Like the priests of the “atomic churches” of the Foundation imagined by Isaac Asimov, therefore, those who control not so much the weapons as what makes them work acquire real power over its customers. Japan has called into question the projects connected to the purchase of American armaments in order to guarantee itself greater independence in the maintenance and modification of the weapons’ platforms.
On the other hand, it is quite clear that it is not the sale of a few naval units or a small flock of helicopters that strengthens the defensive apparatus of a small country. The real advantage for the seller country is the availability of support points, or even bases, in case the need for tactical deployment in those areas arises.
A more structural cause in US policy towards China?
These considerations also explain the individual attention that the Trump administration pays to the IT and in particular to the hardware components industry.
If a country builds an essential part of the military pieces of equipment in a “not friendly-although-not-overtly-hostile” country, the security chain would have a potential weak link. Consequently, strict control over intellectual and industrial property rights over the IT components used not only in weapons systems but also in the computers and networks in which these systems are part, is essential.
Historical evidence of the relevance of the issue is the complicated issue of the joint development by Japan and the USA of the F-3/F-X, the successor to the Mistubishi F-2, the current multi-role fighter in the Japanese Air Force.
Japan intends to develop, if not autonomously, at least with a leading role in a new combat platform to enter into service from 2035. The USA, which, by way of Lockheed Martin, Northrop Grumman and Boeing, participate to the tender to co-realise the new platform, have declared that they are willing to share confidential information on the operation of the software that does the F-35s work if Japan agrees to incorporate these programs into the command and control system of its new fighter.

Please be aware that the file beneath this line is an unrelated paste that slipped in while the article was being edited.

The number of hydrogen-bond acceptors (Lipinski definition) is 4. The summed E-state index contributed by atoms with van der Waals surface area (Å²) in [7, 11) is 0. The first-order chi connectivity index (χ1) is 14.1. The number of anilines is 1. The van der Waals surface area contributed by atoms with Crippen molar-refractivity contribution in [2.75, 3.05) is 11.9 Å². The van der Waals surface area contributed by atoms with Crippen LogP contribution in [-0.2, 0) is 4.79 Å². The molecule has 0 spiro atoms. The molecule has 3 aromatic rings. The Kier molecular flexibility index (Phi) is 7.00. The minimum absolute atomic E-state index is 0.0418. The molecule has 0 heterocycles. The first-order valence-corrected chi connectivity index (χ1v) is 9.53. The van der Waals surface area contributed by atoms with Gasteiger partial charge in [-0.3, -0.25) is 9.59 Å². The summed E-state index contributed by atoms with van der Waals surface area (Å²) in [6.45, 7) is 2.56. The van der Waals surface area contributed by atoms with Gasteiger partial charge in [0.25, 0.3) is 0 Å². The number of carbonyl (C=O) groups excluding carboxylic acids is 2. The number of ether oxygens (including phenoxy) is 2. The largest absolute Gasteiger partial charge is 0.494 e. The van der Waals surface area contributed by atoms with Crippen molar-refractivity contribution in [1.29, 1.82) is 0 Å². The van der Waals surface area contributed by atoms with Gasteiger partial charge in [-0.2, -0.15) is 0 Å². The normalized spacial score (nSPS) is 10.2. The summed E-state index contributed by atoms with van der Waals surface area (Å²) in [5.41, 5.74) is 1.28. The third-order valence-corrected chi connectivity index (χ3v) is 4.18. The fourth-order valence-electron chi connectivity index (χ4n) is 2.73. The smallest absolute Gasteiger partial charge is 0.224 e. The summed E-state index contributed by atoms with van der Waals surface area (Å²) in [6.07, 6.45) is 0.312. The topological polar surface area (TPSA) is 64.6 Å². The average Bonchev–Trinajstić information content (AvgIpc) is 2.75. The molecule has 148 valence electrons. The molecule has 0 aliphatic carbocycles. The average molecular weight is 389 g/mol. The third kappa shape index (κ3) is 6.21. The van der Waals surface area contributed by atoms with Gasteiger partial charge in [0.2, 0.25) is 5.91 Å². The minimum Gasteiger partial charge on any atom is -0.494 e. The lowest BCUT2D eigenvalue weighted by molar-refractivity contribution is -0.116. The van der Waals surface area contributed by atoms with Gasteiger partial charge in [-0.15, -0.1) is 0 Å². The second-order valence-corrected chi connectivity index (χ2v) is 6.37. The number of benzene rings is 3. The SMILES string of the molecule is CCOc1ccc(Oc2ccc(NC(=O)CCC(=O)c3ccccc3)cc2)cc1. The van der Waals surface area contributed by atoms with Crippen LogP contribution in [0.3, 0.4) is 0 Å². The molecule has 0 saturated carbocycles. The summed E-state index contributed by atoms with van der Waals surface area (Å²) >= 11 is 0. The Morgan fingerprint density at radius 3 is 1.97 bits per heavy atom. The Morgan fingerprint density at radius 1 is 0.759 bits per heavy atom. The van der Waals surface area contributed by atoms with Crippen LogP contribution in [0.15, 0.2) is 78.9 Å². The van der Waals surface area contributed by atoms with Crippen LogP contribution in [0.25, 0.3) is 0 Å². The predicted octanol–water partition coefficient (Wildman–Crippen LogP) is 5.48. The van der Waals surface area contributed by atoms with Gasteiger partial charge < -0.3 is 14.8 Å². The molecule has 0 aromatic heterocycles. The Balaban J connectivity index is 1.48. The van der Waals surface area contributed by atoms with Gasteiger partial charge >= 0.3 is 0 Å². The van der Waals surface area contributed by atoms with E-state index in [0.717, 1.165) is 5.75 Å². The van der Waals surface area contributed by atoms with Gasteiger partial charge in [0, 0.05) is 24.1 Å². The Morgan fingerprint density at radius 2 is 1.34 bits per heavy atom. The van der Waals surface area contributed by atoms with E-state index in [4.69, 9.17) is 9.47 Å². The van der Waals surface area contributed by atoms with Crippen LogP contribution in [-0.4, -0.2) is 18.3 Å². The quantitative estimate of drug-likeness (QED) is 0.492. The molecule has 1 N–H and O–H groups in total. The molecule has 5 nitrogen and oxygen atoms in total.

The practical result of such a choice would mean that the US, through the hybridisation of the F-35 software, would gain extra control over the operation of the Japanese platform which, as might be expected, would not be fully independent in its operation.
Briefly: the software, perhaps more than spare parts and physical assistance, becomes the lever of control over “satellite” or “like-minded partner” states, without even the need to intervene in the logistics chain to obtain adherence to massacres and tactics, or political positions.
If this is true, then the US attack against Huawei should be seen in a much broader context than the generic narrative about “national security threats” arising from the use of Chinese 5G infrastructure. For the US, protecting intellectual property in the IT sector so that it can also become an instrument of geopolitical influence is of central importance to everyone, including the European Union.